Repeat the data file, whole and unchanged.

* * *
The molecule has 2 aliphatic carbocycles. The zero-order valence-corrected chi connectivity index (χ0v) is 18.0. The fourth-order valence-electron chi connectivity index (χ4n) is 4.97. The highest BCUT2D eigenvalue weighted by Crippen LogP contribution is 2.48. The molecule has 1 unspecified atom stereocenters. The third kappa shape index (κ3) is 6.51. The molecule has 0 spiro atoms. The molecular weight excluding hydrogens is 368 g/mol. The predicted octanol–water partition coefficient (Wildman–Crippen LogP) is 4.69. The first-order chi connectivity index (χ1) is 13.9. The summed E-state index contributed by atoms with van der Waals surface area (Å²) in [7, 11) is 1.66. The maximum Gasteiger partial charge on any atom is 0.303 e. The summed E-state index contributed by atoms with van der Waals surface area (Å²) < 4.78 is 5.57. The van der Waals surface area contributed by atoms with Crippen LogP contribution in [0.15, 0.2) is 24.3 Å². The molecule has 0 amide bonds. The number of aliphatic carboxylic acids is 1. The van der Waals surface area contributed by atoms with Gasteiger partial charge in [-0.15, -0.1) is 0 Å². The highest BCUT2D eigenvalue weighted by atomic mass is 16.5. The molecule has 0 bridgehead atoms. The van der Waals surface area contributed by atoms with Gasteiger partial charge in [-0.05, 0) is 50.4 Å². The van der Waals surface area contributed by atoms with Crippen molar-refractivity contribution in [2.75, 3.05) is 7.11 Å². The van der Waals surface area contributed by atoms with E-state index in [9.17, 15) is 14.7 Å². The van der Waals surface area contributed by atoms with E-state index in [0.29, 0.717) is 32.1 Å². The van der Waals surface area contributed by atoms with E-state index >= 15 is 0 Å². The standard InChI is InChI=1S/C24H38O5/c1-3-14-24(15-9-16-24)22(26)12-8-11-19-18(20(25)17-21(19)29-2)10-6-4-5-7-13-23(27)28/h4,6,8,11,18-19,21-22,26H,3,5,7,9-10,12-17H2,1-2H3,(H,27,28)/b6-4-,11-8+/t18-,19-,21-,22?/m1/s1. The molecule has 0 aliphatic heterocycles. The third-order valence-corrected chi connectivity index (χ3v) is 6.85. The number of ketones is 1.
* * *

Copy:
The molecule has 2 aliphatic carbocycles. The zero-order valence-corrected chi connectivity index (χ0v) is 18.0. The fourth-order valence-electron chi connectivity index (χ4n) is 4.97. The highest BCUT2D eigenvalue weighted by Crippen LogP contribution is 2.48. The molecule has 1 unspecified atom stereocenters. The third kappa shape index (κ3) is 6.51. The molecule has 0 spiro atoms. The molecular weight excluding hydrogens is 368 g/mol. The predicted octanol–water partition coefficient (Wildman–Crippen LogP) is 4.69. The first-order chi connectivity index (χ1) is 13.9. The summed E-state index contributed by atoms with van der Waals surface area (Å²) in [7, 11) is 1.66. The maximum Gasteiger partial charge on any atom is 0.303 e. The summed E-state index contributed by atoms with van der Waals surface area (Å²) < 4.78 is 5.57. The van der Waals surface area contributed by atoms with Crippen LogP contribution in [0.15, 0.2) is 24.3 Å². The molecule has 0 amide bonds. The number of aliphatic carboxylic acids is 1. The van der Waals surface area contributed by atoms with Gasteiger partial charge in [-0.15, -0.1) is 0 Å². The highest BCUT2D eigenvalue weighted by atomic mass is 16.5. The molecule has 0 bridgehead atoms. The van der Waals surface area contributed by atoms with Gasteiger partial charge in [-0.05, 0) is 50.4 Å². The van der Waals surface area contributed by atoms with Crippen molar-refractivity contribution in [2.75, 3.05) is 7.11 Å². The van der Waals surface area contributed by atoms with E-state index in [9.17, 15) is 14.7 Å². The van der Waals surface area contributed by atoms with E-state index in [0.29, 0.717) is 32.1 Å². The van der Waals surface area contributed by atoms with E-state index >= 15 is 0 Å². The standard InChI is InChI=1S/C24H38O5/c1-3-14-24(15-9-16-24)22(26)12-8-11-19-18(20(25)17-21(19)29-2)10-6-4-5-7-13-23(27)28/h4,6,8,11,18-19,21-22,26H,3,5,7,9-10,12-17H2,1-2H3,(H,27,28)/b6-4-,11-8+/t18-,19-,21-,22?/m1/s1. The molecule has 0 aliphatic heterocycles. The third-order valence-corrected chi connectivity index (χ3v) is 6.85. The number of ketones is 1.